Rising fuel prices, FDI the biggest movers and shakers in 2012 | Poll


As the Indian economy enters the new fiscal year, the members of Entrepreneurs’ Organisation (EO) New Delhi chapter voted for the top events that moved the economy in 2012-13. A massive 57.8 percent correspondents agreed that raising the fuel prices was the single biggest shaker of the national economy in the last 4 quarters, another 21.7 percent considered the Congress-led UPA government’s decision to allow foreign direct investment (FDI) in retail sector to be the most influential event for the economy. In comparison, Standard & Poor’s downgrade of Indian economy and P. Chidambram’s return to Finance Ministry didn’t find many takers with only 12 and 7.6 percent voters voting them considering them the most important economic events of the year.

In a rapidly growing economy like India, the adverse effect of rising fuel prices is understandable. Expectedly, automobiles, transport, agriculture were the sectors that took the biggest blow. An economist at the National Council of Applied Economic Research in New Delhi, Anushree Sinha, told The Hindu that the impact is already apparent.

“The industrial sector has already been clocking deceleration in their growth. Industry is definitely not seeing the growth it should. Our manufacturing sector is not doing well which is a cause of concern,” said Sinha.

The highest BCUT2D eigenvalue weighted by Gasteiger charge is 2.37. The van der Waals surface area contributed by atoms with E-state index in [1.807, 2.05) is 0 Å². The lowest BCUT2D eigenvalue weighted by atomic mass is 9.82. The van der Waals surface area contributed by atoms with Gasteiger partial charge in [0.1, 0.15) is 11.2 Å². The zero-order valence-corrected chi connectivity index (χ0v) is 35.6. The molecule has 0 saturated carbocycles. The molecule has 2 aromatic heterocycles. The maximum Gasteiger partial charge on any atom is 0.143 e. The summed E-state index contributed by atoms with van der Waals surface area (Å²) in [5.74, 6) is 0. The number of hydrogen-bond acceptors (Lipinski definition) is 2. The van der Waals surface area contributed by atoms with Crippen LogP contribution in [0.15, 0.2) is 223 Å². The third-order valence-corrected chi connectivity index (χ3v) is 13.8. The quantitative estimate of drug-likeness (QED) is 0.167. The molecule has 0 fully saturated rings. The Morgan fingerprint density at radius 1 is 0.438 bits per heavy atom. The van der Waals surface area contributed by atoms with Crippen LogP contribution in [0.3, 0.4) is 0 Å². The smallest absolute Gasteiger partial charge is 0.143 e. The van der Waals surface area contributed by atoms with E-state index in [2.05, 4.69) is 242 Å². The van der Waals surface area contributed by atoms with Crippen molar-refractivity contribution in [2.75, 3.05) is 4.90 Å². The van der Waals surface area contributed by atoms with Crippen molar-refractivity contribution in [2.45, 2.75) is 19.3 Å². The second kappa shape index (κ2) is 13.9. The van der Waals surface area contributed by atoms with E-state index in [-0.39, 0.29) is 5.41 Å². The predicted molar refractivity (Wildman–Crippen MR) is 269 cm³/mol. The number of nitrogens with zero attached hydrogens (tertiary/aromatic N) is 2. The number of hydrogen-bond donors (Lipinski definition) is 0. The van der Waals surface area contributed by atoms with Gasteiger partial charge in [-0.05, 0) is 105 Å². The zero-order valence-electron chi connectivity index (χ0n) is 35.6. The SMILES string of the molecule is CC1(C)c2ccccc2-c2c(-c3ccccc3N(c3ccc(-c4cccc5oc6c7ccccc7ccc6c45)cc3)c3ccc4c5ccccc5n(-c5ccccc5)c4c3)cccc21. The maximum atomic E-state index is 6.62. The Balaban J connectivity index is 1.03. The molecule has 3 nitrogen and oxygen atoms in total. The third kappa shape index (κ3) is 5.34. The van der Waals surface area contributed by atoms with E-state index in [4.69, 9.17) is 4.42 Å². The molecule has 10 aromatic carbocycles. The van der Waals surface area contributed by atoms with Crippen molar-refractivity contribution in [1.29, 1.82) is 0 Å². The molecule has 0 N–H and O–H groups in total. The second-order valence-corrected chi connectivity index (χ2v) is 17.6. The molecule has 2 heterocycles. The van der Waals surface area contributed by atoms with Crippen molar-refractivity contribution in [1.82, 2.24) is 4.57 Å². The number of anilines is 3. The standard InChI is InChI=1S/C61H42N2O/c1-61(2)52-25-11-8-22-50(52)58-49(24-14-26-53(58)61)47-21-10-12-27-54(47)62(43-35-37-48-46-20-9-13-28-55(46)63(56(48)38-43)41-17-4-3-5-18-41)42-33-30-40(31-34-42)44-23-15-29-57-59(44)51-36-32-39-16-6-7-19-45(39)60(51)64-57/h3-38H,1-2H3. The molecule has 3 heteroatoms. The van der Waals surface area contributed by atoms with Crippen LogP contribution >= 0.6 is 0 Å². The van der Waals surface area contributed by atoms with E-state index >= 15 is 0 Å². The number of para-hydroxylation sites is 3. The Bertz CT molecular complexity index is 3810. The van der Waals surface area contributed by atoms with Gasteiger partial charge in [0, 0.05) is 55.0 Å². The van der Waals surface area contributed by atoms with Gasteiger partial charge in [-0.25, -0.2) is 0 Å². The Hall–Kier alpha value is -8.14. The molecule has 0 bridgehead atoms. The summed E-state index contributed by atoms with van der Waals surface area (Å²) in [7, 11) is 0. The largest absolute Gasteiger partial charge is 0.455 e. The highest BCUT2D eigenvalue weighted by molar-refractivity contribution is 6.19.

FDI in retail has also been a contentious subject, both inside and outside the parliament. While its effect on Indian retail will only be seen gradually, a large number of correspondents named it the most impactful event on India’s economic timeline.

However, the ratings cut by Standard and Poor, early last year, didn’t ruffle too many feathers with the voters. While S&P took a grave look at the situation, only 12 percent voters named the S&P cuts as the biggest shaker of economy during 2012. “The outlook revision reflects our view of at least a one-in-three likelihood of a downgrade if the external position continues to deteriorate, growth prospects diminish, or progress on fiscal reforms remains slow in a weakened political setting,” S&P had said, according to Reuters.

However, the general sentiment around the ruling United Progressive Alliance government has been weak, reflected in both the S&P note and the low number of voters who considered the return of P. Chidambram to the Finance Ministry a big change. Despite Chidambram’s reform-oriented and market friendly image, only around 8 percent voters termed his return to North Block the biggest economic event in fiscal year 2012.